As I said earlier, musically, Arby’s music draws upon the various traditions of the region. However, like others, she’s been influenced by Western pop music as well. Blues and rock and roll from America are the biggest influences one can hear in her music. Yet, it’s her voice which will stay with you the most. Not only is she able to communicate the depth of her feelings for whatever subject she is singing about, she has amazing vocal control. How many vocalists do you know who are equally comfortable singing up-tempo rock and roll, gospel, folk and jazz? If you can imagine a mixture of Aretha Franklin, Billie Holiday and Annie Lennox, you’ll have an indication of her vocal prowess.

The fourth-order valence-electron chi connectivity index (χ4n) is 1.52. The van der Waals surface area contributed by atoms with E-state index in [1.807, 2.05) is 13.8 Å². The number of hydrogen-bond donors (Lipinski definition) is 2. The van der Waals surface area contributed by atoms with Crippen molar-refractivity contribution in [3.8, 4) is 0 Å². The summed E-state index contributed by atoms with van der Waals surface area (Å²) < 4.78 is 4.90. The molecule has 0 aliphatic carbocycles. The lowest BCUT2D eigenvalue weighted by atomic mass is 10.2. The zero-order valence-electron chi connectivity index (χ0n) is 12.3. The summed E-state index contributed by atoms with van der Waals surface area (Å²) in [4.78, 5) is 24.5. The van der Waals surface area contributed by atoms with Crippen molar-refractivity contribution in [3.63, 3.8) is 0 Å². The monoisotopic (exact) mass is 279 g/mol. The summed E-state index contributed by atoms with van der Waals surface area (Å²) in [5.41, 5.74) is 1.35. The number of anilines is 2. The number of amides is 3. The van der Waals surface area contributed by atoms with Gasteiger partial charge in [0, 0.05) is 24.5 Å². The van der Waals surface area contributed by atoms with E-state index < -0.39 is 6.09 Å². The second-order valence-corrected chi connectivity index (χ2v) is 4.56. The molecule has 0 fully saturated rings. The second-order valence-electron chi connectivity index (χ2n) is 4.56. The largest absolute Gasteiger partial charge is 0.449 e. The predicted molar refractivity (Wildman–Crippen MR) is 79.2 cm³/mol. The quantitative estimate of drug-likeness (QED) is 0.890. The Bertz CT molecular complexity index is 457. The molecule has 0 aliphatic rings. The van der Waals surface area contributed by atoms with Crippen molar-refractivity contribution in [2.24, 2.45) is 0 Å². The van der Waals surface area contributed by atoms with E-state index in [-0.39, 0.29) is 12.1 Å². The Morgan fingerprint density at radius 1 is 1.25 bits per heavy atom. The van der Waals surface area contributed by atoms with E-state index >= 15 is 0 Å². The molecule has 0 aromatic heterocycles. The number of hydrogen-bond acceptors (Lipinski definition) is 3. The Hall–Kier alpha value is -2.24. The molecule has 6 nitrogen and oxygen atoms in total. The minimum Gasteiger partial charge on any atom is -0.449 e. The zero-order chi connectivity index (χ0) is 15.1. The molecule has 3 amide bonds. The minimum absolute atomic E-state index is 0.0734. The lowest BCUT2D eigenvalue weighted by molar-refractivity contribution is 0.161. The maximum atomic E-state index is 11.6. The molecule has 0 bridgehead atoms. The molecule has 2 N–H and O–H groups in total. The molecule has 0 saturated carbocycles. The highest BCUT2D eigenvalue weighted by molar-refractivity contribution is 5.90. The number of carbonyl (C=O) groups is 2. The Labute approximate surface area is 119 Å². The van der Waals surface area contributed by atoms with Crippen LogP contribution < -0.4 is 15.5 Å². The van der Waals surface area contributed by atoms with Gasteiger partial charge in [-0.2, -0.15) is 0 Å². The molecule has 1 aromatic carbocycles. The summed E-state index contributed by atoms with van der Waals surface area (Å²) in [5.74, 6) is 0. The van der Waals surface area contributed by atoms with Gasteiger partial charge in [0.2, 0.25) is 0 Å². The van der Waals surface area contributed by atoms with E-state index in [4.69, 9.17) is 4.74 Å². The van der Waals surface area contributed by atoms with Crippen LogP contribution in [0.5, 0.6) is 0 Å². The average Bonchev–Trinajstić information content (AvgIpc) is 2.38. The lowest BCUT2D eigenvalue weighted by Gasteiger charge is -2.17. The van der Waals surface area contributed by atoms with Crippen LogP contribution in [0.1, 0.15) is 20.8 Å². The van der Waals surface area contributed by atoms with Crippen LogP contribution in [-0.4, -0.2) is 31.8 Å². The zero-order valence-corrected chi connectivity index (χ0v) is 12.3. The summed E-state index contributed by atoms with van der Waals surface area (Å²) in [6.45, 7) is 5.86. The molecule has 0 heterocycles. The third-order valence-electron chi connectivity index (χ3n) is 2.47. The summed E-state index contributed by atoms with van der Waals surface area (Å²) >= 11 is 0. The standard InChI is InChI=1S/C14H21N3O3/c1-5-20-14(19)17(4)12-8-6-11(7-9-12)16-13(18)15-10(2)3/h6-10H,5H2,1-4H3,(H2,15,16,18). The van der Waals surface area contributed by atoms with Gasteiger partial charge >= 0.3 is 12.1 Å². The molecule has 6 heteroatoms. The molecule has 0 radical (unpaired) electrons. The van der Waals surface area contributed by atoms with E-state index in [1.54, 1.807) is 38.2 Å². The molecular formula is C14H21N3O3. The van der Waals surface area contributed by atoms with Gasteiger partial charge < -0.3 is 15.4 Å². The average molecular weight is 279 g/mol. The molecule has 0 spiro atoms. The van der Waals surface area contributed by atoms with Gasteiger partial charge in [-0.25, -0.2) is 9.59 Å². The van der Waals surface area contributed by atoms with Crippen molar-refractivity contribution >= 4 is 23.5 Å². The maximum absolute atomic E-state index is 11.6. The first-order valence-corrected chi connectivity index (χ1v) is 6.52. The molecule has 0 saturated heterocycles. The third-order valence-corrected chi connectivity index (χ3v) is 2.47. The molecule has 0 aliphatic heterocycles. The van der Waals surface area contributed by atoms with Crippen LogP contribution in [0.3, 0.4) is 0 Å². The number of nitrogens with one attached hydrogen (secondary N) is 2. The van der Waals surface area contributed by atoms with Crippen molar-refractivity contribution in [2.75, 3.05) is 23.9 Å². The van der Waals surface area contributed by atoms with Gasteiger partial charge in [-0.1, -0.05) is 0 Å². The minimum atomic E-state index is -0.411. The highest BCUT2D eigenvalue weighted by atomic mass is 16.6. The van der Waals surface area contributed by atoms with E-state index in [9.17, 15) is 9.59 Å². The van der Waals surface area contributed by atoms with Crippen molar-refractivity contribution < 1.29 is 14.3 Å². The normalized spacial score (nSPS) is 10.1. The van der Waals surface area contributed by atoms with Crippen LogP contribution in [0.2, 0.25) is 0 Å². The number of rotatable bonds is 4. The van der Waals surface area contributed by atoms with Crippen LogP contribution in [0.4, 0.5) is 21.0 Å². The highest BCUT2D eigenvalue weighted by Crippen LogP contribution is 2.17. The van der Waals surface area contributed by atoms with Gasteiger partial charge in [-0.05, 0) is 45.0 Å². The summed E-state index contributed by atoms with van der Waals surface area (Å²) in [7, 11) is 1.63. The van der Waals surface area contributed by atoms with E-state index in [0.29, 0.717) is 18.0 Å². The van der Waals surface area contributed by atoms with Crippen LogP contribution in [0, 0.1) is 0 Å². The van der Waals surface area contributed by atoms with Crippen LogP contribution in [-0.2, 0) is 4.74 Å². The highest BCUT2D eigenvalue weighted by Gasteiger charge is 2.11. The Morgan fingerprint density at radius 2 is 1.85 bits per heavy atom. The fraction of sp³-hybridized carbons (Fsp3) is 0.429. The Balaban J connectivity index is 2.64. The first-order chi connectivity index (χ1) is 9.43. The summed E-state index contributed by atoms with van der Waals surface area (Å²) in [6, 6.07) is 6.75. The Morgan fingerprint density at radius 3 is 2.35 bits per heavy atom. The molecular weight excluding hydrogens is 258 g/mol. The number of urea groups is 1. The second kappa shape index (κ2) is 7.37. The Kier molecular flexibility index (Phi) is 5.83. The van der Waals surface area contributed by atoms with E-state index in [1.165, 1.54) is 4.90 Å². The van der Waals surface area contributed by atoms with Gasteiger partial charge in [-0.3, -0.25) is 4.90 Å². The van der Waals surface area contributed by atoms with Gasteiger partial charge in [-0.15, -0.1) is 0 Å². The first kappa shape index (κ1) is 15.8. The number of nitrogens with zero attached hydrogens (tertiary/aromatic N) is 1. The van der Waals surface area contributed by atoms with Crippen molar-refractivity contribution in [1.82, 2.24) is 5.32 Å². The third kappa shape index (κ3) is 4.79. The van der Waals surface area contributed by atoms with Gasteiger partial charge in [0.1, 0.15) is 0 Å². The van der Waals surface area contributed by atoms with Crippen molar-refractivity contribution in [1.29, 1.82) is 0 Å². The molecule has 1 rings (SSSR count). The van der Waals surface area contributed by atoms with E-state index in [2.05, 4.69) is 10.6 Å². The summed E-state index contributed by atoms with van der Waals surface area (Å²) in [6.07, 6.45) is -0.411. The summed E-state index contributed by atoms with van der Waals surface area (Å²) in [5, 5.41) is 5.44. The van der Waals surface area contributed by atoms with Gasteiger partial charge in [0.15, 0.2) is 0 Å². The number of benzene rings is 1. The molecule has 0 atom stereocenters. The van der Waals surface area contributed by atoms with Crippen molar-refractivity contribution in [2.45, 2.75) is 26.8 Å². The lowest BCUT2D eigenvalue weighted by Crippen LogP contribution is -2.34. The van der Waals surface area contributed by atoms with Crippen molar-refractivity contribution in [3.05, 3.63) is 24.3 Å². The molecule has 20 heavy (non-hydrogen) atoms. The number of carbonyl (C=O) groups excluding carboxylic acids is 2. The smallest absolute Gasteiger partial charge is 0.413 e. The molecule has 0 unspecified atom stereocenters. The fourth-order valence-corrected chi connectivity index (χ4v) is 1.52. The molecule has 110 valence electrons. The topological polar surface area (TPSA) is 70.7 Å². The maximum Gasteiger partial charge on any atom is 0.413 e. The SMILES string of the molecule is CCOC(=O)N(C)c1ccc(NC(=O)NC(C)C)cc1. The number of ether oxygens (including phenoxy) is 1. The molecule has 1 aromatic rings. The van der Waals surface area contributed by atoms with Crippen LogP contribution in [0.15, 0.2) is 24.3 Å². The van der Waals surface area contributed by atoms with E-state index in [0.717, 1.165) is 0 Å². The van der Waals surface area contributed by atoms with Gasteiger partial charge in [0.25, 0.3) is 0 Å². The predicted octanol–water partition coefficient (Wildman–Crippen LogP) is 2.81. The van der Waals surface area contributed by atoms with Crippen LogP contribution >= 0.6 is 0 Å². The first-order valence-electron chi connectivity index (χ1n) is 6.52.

The past year and a half has seen the country of Mali go through some of the most brutal fighting imaginable and its people deal with truly horrible conditions. With nearly half a million people made refugees and the continued threat of terrorist attacks from the groups who staged the uprising, it may take years for the country to completely recover. That being said, the attempt to stamp out music in Northern Mali not only failed, but has resulted in what looks to be a renewed effort to bring the artists of the region to the rest of the world. This is giving us the opportunity to hear wonderful artists like Khaira Arby. She’s one of the great singers of her country and an amazing talent. For anyone with an appreciation for great vocals and great music, this is a record not to be missed.Powered by Sidelines